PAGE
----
The Delhi government has opposed installation of CCTV cameras inside the autopsy hall at mortuaries, stating that it amounts to a violation of constitutional rights of the dead. The government said it breaches privacy of the dead, and that the confidentiality of post-mortem findings will also be lost.
The statement was part of the minutes of the meeting held under the Chairmanship of the Delhi Chief Secretary on March 28 to discuss the proposed action on the High Court’s directions on management of mortuaries.
An amicus curiae was appointed to give his recommendations, which was forwarded to, among others, the Delhi government, Delhi Police, civic agencies and forensic department. One recommendation includes providing a facility to record post-mortem procedures and to install CCTV cameras at all mortuaries to check the practises being followed.
As per the minutes, the health department stated that “videography of post-mortem…in all cases is not possible due to time constraints”. “Currently, videography is done only in custodial death and medical board cases. A police officer can get videography (done) of any other case, if required. Complete videography of post-mortem may lead to delay in the procedure, which causes harassment (to next of kin) waiting to receive the body to complete the last rites.
“CCTV installation in the mortuary premises is a welcome move for… strengthening security. However, CCTV inside the autopsy hall will be a violation of the constitutional rights of the dead, as it breaches the privacy of the dead… and confidentiality of the post-mortem findings is lost,” said the minutes.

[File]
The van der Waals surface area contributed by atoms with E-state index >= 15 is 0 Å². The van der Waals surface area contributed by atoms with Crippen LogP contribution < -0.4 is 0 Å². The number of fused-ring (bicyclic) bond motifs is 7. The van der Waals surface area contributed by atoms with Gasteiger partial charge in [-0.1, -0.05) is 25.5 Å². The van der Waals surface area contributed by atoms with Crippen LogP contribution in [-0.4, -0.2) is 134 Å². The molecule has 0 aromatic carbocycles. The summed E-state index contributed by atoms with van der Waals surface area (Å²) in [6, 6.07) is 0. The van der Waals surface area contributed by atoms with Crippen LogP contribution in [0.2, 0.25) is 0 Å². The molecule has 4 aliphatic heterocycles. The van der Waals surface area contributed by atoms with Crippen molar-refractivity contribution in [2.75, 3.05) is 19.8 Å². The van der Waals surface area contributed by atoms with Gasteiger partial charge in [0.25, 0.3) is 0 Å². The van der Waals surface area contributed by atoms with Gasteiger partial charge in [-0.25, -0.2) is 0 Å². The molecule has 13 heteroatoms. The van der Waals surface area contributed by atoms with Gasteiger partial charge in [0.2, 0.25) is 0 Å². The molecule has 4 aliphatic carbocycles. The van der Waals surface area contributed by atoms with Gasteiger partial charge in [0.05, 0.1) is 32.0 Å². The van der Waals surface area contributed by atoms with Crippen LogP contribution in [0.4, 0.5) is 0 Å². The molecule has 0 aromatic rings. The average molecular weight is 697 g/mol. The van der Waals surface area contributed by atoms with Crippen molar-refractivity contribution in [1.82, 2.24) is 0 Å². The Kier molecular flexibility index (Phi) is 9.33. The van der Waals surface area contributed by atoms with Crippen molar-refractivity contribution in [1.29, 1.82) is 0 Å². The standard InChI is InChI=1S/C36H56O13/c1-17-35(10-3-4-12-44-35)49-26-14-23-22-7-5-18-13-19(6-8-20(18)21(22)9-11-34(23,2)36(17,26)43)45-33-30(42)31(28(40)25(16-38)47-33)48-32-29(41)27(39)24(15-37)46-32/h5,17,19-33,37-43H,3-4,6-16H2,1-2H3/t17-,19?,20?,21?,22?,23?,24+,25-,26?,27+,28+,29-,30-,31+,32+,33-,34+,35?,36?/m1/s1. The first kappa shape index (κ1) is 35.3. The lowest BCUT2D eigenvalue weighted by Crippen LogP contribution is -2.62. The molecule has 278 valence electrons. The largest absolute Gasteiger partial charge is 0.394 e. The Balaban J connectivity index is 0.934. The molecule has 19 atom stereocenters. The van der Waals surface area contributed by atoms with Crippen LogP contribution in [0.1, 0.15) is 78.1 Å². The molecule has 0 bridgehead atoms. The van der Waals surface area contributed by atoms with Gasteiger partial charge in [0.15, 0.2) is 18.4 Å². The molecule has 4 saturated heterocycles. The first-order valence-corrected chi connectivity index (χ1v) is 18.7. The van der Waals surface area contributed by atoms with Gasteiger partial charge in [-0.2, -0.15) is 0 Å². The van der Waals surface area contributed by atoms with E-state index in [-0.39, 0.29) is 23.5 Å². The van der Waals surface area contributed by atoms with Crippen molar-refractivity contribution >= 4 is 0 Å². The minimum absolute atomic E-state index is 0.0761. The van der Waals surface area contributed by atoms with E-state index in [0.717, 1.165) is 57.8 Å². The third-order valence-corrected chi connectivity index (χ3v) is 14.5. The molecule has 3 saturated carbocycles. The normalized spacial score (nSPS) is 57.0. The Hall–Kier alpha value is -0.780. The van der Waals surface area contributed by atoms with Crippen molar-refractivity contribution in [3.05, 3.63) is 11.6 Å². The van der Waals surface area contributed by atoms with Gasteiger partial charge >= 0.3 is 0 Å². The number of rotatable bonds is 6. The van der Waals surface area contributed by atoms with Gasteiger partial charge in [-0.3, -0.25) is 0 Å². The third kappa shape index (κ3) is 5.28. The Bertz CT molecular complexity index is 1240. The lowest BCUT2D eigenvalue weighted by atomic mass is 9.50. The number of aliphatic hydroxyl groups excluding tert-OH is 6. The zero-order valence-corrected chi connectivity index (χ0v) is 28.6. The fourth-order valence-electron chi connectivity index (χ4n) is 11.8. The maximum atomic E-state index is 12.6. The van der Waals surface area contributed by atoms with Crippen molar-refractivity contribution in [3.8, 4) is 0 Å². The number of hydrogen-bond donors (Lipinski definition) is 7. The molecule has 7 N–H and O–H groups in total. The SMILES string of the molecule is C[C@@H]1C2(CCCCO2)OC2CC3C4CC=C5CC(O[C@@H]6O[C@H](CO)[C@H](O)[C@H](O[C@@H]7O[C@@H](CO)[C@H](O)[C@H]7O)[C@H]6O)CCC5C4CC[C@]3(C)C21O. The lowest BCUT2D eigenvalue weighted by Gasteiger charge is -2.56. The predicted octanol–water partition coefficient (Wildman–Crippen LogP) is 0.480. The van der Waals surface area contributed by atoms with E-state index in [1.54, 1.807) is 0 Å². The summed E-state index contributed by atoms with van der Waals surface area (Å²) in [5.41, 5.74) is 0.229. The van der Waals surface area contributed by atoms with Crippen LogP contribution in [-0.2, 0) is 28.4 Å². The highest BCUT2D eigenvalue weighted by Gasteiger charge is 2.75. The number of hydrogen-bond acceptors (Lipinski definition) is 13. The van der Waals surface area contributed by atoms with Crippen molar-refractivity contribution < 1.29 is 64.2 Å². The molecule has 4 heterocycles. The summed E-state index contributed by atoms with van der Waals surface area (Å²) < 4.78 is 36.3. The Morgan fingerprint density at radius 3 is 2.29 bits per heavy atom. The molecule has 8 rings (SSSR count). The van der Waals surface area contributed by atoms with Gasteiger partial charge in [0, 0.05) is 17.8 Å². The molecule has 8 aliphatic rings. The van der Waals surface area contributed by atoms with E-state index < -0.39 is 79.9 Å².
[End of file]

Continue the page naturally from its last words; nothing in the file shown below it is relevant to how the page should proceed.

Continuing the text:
The minutes were annexed as part of the affidavit filed before a bench of Justice G S Sistani and Justice Jyoti Singh Wednesday, which was hearing a plea to frame guidelines on the disposal of abandoned bodies and to carry out complete videography and photography of last rites of the unattended bodies.
The petition filed by Ramanuj Pursotam, through advocate Shashank Deo Sudhi, alleged that unidentified or abandoned bodies are disposed of mechanically, without performing mandatory formalities. Pursotam claimed that his son had gone missing on December 4, 2017, and that his body was recovered on December 8. He claimed that police disposed of the body two days later, after a post-mortem.
However, additional standing counsel (civil) Satyakam, on behalf of the Delhi government and police, opposed the contention that bodies are mechanically disposed without proper identification. He said they preserve such bodies in mortuaries for a minimum of 72 hours — which is even extended with an objective to ensure its identification.